EastWest Voice of the Empire – Cinematic Phrasing
Value for Money 7
Design & Layout 6
Installation 10
Stability & Performance 9
Mojo 7
Reviewers Slant 8

Solo vocalist virtual instrument for EastWest’s Play 6 Engine featuring the voice of Mongolian native Uyanga Bold.

MAC RECOMMENDED SYSTEM

Mac Pro Late 2013 edition (current model with round enclosure) or above
16GB RAM or more
Mac OSX 10.7 or later
SSD (Solid State Drive) for sample streaming

PC RECOMMENDED SYSTEM

Intel Xeon E5 (or equivalent) running at a minimum of 2.7 GHz (or above)
16GB RAM or more
64-bit Windows/Host Sequencer
Sound card with ASIO drivers
SSD (Solid State Drive) for sample streaming

$399 USD or from $29/month

Summary 7.8 good
Value for Money 0
Design & Layout 0
Installation 0
Stability & Performance 0
Mojo 0
Reviewers Slant 0
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EastWest Voice of the Empire – Cinematic Phrasing

Welcome back to StudioWise.

Voices of the Empires is a new solo vocal phrase library from EastWest founders, Doug Rogers and Nick Phoenix.  This latest offering looks to blend nicely with their current ensemble choir libraries, offering traditional operatic and more esoteric vocal styles.

EastWest has always had the upper hand in the sample library game due to their extensive heritage and incredible resources.  But the bar has been raised in recent years so even the industry leaders can no longer rest on their laurels.

A change from the usual large-scale ensemble released, Voices of the Empire is an intimate solo library with unique voicings.

Overview

Voices of the Empire is a solo voice sample library for EastWest’s Play 6 Engine.  It consists of slightly over 12 gigabytes of install content and features the voice of Mongolian native Uyanga Bold.

The library includes 84 phrase instruments separated into five categories (legato, combo, sustain, words and phrases) and a master Keyswitch category containing multiple articulation patches.

EastWest’s Play 6 Engine is similar to Native Instruments Kontakt in that it runs expansion instrument libraries within your DAW.   However, unlike Kontakt, Play 6 is essentially a self-contained mini studio.  Each MIDI channel within the platform features a full mixing environment, SSL channel strip with essential effects, microphone routing and entirely context-sensitive browsing system.

You can load and merge as many patches as you like, even patches from other expansion libraries. External processing is usually not required, allowing you to keep within the box and retain the high quality.
Each expansion library includes a unique player skin, often containing specific effects and layouts relative to the instrument. Though each is unique they all follow a similar basic workflow and layout, so (unlike Kontakt), you will not need to relearn a new interface each time you install an expansion.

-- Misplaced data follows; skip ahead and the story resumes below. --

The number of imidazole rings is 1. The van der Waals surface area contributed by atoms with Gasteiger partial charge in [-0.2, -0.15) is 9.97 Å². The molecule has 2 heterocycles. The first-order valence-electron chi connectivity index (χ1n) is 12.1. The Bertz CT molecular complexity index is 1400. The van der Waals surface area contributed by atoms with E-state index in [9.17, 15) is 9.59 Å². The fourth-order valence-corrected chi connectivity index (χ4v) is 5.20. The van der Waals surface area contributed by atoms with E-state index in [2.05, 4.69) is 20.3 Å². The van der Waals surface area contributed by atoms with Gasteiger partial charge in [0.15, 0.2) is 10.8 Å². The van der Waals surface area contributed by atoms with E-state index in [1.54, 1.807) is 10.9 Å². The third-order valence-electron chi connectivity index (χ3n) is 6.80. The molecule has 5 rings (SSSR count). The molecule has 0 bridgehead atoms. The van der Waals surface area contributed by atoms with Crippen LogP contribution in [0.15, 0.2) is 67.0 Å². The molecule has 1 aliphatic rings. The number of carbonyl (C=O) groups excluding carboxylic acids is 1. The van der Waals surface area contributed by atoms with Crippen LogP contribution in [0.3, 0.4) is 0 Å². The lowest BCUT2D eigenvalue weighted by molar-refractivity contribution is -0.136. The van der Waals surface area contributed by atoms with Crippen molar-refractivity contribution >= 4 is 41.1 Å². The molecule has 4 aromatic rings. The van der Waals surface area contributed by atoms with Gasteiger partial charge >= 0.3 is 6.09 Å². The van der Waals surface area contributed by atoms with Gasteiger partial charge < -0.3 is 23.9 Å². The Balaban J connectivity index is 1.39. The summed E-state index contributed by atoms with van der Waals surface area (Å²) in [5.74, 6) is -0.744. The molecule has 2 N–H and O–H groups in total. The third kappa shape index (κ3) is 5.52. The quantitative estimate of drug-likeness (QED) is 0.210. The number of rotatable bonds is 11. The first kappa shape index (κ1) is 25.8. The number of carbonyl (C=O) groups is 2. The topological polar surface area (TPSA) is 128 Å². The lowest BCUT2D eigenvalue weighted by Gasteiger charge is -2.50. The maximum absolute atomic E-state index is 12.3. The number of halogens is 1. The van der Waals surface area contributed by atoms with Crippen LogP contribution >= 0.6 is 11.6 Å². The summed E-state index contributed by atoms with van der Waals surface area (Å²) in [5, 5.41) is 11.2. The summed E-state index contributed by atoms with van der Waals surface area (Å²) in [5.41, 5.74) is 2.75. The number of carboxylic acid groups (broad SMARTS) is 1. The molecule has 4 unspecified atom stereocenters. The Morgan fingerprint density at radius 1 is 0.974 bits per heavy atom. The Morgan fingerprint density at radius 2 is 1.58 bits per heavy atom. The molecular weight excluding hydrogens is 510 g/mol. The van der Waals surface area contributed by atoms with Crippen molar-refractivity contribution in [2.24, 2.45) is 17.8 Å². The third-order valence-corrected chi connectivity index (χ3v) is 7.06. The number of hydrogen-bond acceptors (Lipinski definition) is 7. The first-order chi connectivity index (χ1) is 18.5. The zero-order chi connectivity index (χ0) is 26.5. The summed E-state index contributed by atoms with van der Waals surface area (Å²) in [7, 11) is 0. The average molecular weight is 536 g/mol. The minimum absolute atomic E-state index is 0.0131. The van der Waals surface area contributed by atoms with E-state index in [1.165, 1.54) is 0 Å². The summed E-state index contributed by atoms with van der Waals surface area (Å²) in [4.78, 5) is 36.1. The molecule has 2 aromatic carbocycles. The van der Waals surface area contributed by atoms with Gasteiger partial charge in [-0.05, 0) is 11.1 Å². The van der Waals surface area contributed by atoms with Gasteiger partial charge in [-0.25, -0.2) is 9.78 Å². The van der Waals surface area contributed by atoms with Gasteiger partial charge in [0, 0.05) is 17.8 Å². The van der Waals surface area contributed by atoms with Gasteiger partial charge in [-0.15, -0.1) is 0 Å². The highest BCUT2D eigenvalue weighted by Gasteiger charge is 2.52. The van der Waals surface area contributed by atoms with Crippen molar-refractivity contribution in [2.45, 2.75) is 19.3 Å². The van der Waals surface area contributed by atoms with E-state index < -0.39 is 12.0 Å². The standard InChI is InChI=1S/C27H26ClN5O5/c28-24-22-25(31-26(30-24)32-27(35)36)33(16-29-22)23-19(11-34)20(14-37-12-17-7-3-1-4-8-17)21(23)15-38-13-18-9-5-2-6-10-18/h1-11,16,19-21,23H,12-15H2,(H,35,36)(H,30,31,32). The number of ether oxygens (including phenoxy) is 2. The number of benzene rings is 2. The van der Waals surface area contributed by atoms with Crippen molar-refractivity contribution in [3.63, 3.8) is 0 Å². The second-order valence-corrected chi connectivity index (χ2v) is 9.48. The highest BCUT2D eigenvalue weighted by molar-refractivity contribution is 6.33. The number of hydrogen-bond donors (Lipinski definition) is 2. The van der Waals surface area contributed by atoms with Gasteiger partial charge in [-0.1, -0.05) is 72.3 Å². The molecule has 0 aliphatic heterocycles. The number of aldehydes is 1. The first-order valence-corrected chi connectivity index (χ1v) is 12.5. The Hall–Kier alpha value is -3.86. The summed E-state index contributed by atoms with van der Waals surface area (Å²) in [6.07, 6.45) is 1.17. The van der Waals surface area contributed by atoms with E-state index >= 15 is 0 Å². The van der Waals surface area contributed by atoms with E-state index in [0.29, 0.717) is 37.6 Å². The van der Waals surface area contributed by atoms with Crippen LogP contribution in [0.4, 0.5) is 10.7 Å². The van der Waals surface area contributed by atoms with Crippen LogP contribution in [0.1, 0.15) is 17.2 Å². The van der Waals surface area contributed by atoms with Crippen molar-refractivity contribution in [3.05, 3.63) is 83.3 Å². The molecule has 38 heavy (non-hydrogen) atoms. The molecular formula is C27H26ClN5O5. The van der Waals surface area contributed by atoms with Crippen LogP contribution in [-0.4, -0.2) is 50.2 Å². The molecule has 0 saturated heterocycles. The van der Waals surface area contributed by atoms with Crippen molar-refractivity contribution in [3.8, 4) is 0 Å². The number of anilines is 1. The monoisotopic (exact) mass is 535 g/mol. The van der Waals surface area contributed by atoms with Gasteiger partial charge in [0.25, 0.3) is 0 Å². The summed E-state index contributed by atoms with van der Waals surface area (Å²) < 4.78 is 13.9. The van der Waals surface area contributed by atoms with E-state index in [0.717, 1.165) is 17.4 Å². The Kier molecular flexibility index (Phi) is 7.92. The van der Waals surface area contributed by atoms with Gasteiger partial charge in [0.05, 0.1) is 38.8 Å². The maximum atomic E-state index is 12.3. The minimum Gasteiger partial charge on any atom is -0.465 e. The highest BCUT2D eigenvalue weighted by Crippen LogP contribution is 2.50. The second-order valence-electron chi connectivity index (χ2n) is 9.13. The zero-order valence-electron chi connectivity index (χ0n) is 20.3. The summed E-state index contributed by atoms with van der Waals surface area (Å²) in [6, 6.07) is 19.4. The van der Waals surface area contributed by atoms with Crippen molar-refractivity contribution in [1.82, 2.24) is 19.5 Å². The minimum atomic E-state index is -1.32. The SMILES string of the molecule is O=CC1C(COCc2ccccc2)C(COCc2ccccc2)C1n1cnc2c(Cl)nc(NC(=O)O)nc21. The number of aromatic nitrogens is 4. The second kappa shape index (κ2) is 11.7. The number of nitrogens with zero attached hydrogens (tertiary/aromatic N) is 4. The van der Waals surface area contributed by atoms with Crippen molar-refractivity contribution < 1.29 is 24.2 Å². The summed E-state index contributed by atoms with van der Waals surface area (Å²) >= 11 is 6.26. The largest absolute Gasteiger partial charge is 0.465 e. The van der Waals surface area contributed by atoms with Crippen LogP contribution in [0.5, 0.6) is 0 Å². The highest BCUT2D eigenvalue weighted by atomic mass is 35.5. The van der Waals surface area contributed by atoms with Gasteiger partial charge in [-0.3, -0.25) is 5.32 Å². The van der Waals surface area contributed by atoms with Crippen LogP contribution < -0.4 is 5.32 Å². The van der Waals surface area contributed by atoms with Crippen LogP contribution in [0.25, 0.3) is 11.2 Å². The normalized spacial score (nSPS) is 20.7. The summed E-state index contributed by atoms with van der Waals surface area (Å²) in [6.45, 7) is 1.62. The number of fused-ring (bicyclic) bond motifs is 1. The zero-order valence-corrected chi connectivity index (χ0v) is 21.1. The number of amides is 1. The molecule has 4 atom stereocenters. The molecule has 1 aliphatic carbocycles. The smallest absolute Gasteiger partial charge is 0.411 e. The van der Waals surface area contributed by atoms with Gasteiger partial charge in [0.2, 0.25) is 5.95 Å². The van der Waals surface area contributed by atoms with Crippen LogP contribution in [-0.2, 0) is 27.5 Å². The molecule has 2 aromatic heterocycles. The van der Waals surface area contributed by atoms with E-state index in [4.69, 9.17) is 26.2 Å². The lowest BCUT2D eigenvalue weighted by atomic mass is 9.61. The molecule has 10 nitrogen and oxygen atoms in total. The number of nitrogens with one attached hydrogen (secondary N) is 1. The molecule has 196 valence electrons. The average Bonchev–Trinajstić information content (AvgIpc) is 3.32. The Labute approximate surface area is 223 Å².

Voices of the Empire features a blend of Western, Mongolian and Bulgarian-style multi-sampled vocals phrases. It is a solo instrument by default, though you do have the option to play polyphonically if required.

The library comes with three microphone recordings and requires only 12 gigabytes of hard drive space.

Road Test

I resisted the urge to watch online demonstrations as I prefer to experience products from a fresh perspective if I can. I am the first to admit my limited experience with Mongolian and Bulgarian vocal styles, but I am reasonably familiar with the Western-style operatic elements of the library.

Firstly, the product is a dream to install.  It includes a fully automated Installation Center hub that focuses on the companies Composer Cloud system.  Subscribing to the service allows users to download and install any of the hundreds of products as needed.  The system monitors updates and allows users to free up hard drive space by removing unused libraries, but retaining all the settings and presets.

It’s an excellent system, even if you purchase individual items outright like the version we have, the same principles apply.

Voices of the Empire is a relatively small library (for EastWest, that is), installing at under 12 gigabytes and containing essentially only a single category of patches required to play.

My first impression was the exceptional recording quality. The library comes with three microphone recordings, close, rear and room – all of which are quite intimate and dry. I was also surprised by how dry the source material is when the reverb effect was disabled.

The close mic recordings are wonderfully warm. There is no mention of the microphones used in the recording sessions, but I can only assume from the promo photos they are “the best you can get”.  Rear mic position brings a lot more warmth and body to the sound, with the room mic adding width. Out of the box, these mics and the provided reverb effect result in a quite aggressive upfront vocal with a cleverly contrasting atmospheric reverb wash.

The included reverb processor is outstanding – easily one of the best that I have tested.  The default reflective church preset is ideally suited to Uyanga’s voice in my opinion, and there is a considerable number of impulse patches included for creating almost any environment.

The library comes with six folders containing 84 individual phrase instruments. The first five are unique articulations for each of the play styles, including sustain, legato, mod wheel or velocity sensitive combos, word performances and note specific phrases.  A final Keyswitch folder contains multi-articulation patches of all five folders.

Music Nation Voice of the EmpireThe “Words” patch has a mod wheel trick that is particularly good for splitting multi-constant words over your keyboard. With the mod wheel you can define where the sample begins playback or for dividing syllables over two notes.  It takes a little practice to get the action down pat, but it is a nice way to add more variations to the phrases. Unfortunately, this is a triggered effect, you cannot use the mod wheel to scrub through the articulations.